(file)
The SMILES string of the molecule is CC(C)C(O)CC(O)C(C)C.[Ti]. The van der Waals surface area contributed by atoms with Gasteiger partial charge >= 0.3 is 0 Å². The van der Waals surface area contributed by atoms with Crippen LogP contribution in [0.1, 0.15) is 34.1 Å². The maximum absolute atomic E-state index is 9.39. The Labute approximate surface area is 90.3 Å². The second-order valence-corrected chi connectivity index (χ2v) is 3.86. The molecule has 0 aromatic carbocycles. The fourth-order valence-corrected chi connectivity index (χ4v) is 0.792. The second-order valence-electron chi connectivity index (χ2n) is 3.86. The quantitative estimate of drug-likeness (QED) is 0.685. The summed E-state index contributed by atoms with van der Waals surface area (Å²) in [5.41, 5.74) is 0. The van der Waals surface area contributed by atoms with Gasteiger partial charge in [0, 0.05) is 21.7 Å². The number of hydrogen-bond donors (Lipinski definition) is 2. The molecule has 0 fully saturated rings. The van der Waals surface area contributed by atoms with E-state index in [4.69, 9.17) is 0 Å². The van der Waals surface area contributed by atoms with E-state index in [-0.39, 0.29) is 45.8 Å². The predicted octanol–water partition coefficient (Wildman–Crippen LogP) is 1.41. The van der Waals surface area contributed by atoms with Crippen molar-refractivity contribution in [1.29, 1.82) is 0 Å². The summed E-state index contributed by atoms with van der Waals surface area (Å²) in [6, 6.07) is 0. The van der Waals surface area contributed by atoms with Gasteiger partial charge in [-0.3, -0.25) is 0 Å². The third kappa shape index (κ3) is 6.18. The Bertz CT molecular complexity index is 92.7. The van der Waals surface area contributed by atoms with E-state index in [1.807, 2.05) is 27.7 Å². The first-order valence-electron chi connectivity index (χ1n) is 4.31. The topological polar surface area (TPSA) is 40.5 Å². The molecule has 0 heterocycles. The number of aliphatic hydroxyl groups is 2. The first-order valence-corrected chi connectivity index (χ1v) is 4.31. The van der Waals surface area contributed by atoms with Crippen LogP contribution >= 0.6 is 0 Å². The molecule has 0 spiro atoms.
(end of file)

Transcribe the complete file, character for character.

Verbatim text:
The SMILES string of the molecule is CC(C)C(O)CC(O)C(C)C.[Ti]. The van der Waals surface area contributed by atoms with Gasteiger partial charge >= 0.3 is 0 Å². The van der Waals surface area contributed by atoms with Crippen LogP contribution in [0.1, 0.15) is 34.1 Å². The maximum absolute atomic E-state index is 9.39. The Labute approximate surface area is 90.3 Å². The second-order valence-corrected chi connectivity index (χ2v) is 3.86. The molecule has 0 aromatic carbocycles. The fourth-order valence-corrected chi connectivity index (χ4v) is 0.792. The second-order valence-electron chi connectivity index (χ2n) is 3.86. The quantitative estimate of drug-likeness (QED) is 0.685. The summed E-state index contributed by atoms with van der Waals surface area (Å²) in [5.41, 5.74) is 0. The van der Waals surface area contributed by atoms with Gasteiger partial charge in [0, 0.05) is 21.7 Å². The number of hydrogen-bond donors (Lipinski definition) is 2. The molecule has 0 fully saturated rings. The van der Waals surface area contributed by atoms with E-state index in [4.69, 9.17) is 0 Å². The van der Waals surface area contributed by atoms with E-state index in [-0.39, 0.29) is 45.8 Å². The predicted octanol–water partition coefficient (Wildman–Crippen LogP) is 1.41. The van der Waals surface area contributed by atoms with Crippen molar-refractivity contribution in [1.29, 1.82) is 0 Å². The summed E-state index contributed by atoms with van der Waals surface area (Å²) in [6, 6.07) is 0. The van der Waals surface area contributed by atoms with Gasteiger partial charge in [-0.3, -0.25) is 0 Å². The third kappa shape index (κ3) is 6.18. The Bertz CT molecular complexity index is 92.7. The van der Waals surface area contributed by atoms with E-state index in [1.807, 2.05) is 27.7 Å². The first-order valence-electron chi connectivity index (χ1n) is 4.31. The topological polar surface area (TPSA) is 40.5 Å². The molecule has 0 heterocycles. The number of aliphatic hydroxyl groups is 2. The first-order valence-corrected chi connectivity index (χ1v) is 4.31. The van der Waals surface area contributed by atoms with Crippen LogP contribution >= 0.6 is 0 Å². The molecule has 0 spiro atoms.